What is it
The Look X-Track clipless pedals were designed to provide the familiar and confident spring-loaded engagement of a Shimano SPD pedal while also delivering maximum contact surface and top tier power-to-weight ratio in the XC pedal category.
- Looks and feels just like a Shimano SPD pedal
- SPD compatible cleats
- Low weight
- Excellent performance in mud
- Larger contact surface reduces potential hot foot and improves power transfer
- Four models at different price points
- Look waited this long to develop the X-Track
Shimano invented the original mountain bike clipless pedal way back in 1990, and to this day, most consider the Shimano SPD (Shimano Pedaling Dynamics) to be the standard by which all other mountain bike pedals are judged. Realizing this, Look didn’t set out to reinvent the clipless pedal when they developed its new X-Track. They just followed a recipe that works, making the X-Track SPD compatible.
When a clipless pedal works properly, there really isn’t a whole lot to say about it. When asked about how a pair of clipless pedals performs, the biggest compliment I can give is, “I didn’t notice anything.” A good pair of pedals just work, period. There’s no strange float, there’s no wonky or inconsistent engagement, and there’s definitely no sudden and unexpected disengagement. The X-Tracks work well in virtually all conditions including mud. And it’s a bonus when they’re lightweight and durable.
The Look X-Track hits all the aforementioned points, just like a classic pair of Shimano XT SPD pedals do. But the X-Tracks actually go beyond the XT pedals thanks to a bigger surface contact area, more mud shedding space inside the pedal body, and weight that comes in at 346 grams per pair (X-Track Race Carbon model), which is almost identical to the weight of Shimano’s M8000 XT Race pedals.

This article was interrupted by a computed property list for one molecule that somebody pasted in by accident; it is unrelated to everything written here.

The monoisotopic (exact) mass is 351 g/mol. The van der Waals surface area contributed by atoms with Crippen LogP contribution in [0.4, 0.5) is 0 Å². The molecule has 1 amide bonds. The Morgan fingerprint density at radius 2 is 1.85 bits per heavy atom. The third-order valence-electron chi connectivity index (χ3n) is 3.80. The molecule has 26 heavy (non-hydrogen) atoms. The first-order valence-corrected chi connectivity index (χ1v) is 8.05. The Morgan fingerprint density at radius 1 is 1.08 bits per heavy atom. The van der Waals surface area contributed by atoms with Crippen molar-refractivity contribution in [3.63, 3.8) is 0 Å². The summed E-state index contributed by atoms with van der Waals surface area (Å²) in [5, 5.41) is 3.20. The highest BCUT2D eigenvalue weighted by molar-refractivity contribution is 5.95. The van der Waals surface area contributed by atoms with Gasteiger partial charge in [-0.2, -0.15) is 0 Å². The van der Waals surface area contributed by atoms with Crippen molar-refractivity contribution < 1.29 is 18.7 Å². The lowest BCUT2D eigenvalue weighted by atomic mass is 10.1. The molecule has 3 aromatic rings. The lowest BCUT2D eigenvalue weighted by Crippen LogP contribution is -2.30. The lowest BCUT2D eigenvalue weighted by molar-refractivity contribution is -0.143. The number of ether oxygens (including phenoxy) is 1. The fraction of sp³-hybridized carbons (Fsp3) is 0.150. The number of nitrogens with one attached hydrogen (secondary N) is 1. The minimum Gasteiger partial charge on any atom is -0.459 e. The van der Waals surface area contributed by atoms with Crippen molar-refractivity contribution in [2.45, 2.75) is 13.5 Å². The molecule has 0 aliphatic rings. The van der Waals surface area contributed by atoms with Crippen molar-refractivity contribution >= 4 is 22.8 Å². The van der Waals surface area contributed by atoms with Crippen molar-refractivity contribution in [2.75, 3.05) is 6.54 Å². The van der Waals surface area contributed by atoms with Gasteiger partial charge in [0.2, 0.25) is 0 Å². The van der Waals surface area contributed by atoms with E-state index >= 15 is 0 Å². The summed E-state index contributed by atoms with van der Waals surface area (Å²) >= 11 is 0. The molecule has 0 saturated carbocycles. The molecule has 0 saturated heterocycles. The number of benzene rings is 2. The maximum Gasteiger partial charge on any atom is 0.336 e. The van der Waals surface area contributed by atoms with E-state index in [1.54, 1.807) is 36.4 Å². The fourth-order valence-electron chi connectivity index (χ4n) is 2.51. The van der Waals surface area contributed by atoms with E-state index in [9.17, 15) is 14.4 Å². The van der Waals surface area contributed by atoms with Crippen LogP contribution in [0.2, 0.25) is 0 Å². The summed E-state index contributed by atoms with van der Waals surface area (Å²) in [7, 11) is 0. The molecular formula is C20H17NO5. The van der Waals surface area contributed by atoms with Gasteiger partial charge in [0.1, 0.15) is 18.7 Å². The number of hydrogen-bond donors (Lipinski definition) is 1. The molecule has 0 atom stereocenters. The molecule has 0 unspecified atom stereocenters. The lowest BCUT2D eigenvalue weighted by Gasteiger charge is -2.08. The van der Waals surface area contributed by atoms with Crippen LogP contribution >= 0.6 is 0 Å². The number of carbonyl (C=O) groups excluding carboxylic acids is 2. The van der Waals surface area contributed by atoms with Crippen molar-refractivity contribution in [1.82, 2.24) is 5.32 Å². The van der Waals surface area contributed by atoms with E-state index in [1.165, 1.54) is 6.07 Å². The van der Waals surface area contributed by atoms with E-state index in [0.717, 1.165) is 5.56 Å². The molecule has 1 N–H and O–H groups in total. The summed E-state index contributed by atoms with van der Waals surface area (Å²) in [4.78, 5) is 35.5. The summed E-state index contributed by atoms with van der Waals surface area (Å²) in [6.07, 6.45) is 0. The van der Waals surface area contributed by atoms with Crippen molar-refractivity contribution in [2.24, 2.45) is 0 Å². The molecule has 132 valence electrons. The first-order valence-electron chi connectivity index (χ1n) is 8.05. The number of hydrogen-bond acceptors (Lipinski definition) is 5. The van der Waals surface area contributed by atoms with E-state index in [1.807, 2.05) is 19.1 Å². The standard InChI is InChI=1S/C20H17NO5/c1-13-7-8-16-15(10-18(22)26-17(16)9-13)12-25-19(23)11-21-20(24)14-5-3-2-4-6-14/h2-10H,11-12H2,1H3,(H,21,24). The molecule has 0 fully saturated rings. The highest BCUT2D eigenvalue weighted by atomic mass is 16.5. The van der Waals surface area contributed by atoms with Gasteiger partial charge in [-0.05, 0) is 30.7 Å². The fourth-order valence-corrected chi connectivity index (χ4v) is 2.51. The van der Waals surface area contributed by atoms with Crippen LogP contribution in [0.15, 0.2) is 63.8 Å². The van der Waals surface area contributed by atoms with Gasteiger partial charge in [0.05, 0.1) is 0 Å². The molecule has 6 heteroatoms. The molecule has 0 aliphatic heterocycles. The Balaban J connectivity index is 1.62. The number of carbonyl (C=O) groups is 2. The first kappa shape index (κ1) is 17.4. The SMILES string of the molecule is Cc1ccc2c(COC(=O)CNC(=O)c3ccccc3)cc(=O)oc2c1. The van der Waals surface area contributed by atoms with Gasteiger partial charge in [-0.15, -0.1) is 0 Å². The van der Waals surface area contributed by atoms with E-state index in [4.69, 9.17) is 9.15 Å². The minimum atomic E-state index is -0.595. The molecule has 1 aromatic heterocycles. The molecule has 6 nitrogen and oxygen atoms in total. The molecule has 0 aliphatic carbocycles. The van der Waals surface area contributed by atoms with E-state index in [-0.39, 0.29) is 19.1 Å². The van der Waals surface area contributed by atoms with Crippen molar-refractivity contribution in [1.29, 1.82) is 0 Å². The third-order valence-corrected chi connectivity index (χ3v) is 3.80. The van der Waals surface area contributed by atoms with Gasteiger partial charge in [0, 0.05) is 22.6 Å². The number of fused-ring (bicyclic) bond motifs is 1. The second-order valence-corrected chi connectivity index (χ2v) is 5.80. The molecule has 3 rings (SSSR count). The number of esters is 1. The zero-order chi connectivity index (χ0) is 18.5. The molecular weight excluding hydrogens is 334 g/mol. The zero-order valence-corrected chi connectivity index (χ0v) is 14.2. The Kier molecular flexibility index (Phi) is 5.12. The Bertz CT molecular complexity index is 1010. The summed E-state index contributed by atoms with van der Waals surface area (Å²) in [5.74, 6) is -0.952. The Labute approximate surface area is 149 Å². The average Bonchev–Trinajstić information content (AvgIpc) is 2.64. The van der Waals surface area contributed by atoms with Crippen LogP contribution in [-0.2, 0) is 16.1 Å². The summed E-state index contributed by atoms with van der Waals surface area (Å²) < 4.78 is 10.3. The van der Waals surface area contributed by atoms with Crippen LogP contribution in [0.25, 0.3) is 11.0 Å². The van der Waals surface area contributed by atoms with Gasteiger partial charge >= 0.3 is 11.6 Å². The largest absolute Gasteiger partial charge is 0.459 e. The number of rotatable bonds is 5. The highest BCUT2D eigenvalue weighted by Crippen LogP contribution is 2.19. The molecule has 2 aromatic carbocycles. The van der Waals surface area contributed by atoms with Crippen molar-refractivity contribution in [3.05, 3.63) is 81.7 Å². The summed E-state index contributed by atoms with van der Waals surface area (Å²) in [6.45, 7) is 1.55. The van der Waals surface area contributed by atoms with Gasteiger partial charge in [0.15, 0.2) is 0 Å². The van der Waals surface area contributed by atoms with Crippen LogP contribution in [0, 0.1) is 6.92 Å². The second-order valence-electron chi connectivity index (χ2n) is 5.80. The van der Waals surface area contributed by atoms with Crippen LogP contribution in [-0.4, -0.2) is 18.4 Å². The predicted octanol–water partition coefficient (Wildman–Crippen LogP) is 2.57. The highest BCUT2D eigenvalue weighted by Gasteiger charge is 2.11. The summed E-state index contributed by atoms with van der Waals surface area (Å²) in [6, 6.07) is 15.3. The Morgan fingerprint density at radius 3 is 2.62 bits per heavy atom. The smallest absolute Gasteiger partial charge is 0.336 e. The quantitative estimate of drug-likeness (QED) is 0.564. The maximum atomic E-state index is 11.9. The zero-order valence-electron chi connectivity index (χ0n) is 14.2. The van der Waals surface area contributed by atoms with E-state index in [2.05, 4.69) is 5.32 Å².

The solitary area of weakness in recent years with Shimano SPDs has been the spindle bearings. They seem to prematurely wear much faster than they used to in previous generations. This is where Look could differentiate itself enough to steal some business from Shimano, as I have been less than impressed with the bearing performance of Shimano pedals as of late. Look claims the X-Track features a double weather-resistant seal, and after nearly 500 miles of use in some extremely muddy and gritty conditions, the spindle bearings show no slop. If they can remain this good after a few years of use, I may have just found a new favorite pedal.
To someone like me who owns six pair of SPD pedals and four pairs of shoes, having the SPD-compatible nature of X-Track cleats is a huge plus. I’m so heavily invested in SPD pedals that I’ll never buy a different brand of pedal — unless they’re SPD compatible.
If these pedals were de-badged, you’d swear they were Shimano SPD. The spring-loaded jaws are adjusted with a 3mm Allen key just like Shimano, so there’s no learning or adjustment curve. Just thread them on your cranks and go like they were another pair of SPDs.
The pedals we tested were the X-Track Race Carbon model, featuring a carbon composite body and a retail price of $130. The aluminum body X-Track weigh 390 grams and retails for a reasonable $50. In between is the X-Track Race, featuring a composite body, a weight of 364 grams, and a price of $90. The top-line X-Track Race Carbon Ti adds a titanium spindle to the carbon composite body, bringing weight down to 300 grams as well as lightening your wallet by $250. There’s also word that Look will be releasing a trail version this Spring with an outer cage for even more contact surface.
After decades of trying different clipless pedal recipes, Look realized that the original clipless pedal design is still the best. Instead of trying to beat Shimano at the game they started, the X-Track will see much more success by emulating the SPD, enticing long-time SPD users like me to give them a try. I’m glad I did, because with the Look X-Tracks, I now have a second viable clipless pedal option for my fleet of knobby tire bikes.
Rating: 5 out of 5
More info: www.lookcycle.com